In the Journals

Pediatric study: No neurological symptoms found with free-hand pedicle screw placement

Researchers in this study noted no major complications after pedicle screw placement using a modified free-hand technique in pediatric patients.

“The results indicate that in very young children, pedicle screws can be safely implanted using a modified free-hand implantation technique,” Jing Li, MD, and colleagues wrote in their study abstract.

Li and colleagues retrospectively analyzed the results of 16 patients between 1 year and 4 years of age who underwent pedicle screw fixation between T2 and L5 with a total of 74 screws implanted using a modified free-hand method. The investigators assessed the safety and accuracy of this method using postoperative CT scans and X-rays. Patients in the study had preoperative hemivertebra deformity, spinal tuberculosis with kyphotic deformity, eosinophilic granuloma disease with spinal cord compression or neurological defects, according to the abstract. The investigators followed the patients for an average of 30.6 months.

“No patient had any neurological or radicular symptoms related to the placement of pedicle screws,” the authors wrote. Using CT scans, they found five malpositioned pedicle screws: two entered the anterolateral cortical bone of the vertebral body; and one screw each passing through the lateral cortical bone of the pedicle; breaching the anterior vertebral margin; and entering the disc space, according to the abstract.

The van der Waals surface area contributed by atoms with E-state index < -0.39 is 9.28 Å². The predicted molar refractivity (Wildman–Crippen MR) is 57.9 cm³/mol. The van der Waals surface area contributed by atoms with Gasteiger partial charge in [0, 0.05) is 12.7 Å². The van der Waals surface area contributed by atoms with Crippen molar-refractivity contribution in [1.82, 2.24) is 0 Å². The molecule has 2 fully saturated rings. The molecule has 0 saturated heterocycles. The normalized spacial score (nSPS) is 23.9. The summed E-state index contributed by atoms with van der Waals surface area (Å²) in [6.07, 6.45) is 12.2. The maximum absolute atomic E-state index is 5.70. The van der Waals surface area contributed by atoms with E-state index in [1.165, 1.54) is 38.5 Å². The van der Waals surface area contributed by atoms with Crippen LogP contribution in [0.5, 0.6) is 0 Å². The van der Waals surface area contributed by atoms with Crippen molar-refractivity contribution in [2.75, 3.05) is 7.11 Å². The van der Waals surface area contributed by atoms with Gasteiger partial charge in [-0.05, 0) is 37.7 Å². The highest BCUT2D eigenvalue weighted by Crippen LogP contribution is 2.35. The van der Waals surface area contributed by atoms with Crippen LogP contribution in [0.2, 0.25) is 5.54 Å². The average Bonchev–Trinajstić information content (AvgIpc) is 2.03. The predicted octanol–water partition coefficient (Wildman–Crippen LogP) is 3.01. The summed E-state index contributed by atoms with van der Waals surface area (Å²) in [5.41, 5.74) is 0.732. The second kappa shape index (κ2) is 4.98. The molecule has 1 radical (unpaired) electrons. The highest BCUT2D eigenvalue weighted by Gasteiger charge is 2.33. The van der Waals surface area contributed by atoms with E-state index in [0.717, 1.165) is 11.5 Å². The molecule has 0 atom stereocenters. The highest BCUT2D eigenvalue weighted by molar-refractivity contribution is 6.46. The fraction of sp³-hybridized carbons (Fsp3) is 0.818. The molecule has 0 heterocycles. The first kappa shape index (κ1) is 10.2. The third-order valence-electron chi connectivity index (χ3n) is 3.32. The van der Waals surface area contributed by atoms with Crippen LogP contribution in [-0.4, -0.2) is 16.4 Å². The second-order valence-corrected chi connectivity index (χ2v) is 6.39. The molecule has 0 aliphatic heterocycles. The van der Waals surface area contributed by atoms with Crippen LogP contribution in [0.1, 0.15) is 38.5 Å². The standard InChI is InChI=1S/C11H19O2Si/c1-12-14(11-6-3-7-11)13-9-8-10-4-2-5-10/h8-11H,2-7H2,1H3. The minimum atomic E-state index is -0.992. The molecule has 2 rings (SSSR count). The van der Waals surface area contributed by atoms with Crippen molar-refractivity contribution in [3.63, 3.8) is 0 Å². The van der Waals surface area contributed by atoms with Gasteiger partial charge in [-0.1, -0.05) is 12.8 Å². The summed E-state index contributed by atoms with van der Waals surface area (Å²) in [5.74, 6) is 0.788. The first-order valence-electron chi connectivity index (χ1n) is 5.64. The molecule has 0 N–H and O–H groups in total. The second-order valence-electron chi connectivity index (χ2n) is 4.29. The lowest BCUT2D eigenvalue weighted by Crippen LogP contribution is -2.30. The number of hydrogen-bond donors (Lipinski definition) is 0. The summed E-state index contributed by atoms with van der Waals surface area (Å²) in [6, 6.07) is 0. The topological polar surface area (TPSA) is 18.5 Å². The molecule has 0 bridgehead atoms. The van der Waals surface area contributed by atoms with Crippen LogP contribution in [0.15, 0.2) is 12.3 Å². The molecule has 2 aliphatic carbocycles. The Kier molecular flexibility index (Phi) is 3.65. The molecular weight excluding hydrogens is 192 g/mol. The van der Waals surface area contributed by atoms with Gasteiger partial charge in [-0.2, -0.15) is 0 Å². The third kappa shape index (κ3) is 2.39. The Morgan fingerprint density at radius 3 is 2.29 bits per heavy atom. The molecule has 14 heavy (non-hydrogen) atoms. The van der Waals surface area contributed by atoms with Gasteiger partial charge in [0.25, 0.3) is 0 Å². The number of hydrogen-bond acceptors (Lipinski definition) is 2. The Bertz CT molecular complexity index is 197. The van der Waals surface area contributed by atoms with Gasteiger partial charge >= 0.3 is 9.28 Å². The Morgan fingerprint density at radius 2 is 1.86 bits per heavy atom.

In seven patients with 3-years to 7-years follow-up, investigators found no indication of halted vertebral growth. According to the abstract, the researchers reported no adverse effects from screw placement, including visceral or vessel complications, or spinal cord damage.

Researchers in this study noted no major complications after pedicle screw placement using a modified free-hand technique in pediatric patients.

“The results indicate that in very young children, pedicle screws can be safely implanted using a modified free-hand implantation technique,” Jing Li, MD, and colleagues wrote in their study abstract.

Li and colleagues retrospectively analyzed the results of 16 patients between 1 year and 4 years of age who underwent pedicle screw fixation between T2 and L5 with a total of 74 screws implanted using a modified free-hand method. The investigators assessed the safety and accuracy of this method using postoperative CT scans and X-rays. Patients in the study had preoperative hemivertebra deformity, spinal tuberculosis with kyphotic deformity, eosinophilic granuloma disease with spinal cord compression or neurological defects, according to the abstract. The investigators followed the patients for an average of 30.6 months.

“No patient had any neurological or radicular symptoms related to the placement of pedicle screws,” the authors wrote. Using CT scans, they found five malpositioned pedicle screws: two entered the anterolateral cortical bone of the vertebral body; and one screw each passing through the lateral cortical bone of the pedicle; breaching the anterior vertebral margin; and entering the disc space, according to the abstract.

In seven patients with 3-years to 7-years follow-up, investigators found no indication of halted vertebral growth. According to the abstract, the researchers reported no adverse effects from screw placement, including visceral or vessel complications, or spinal cord damage.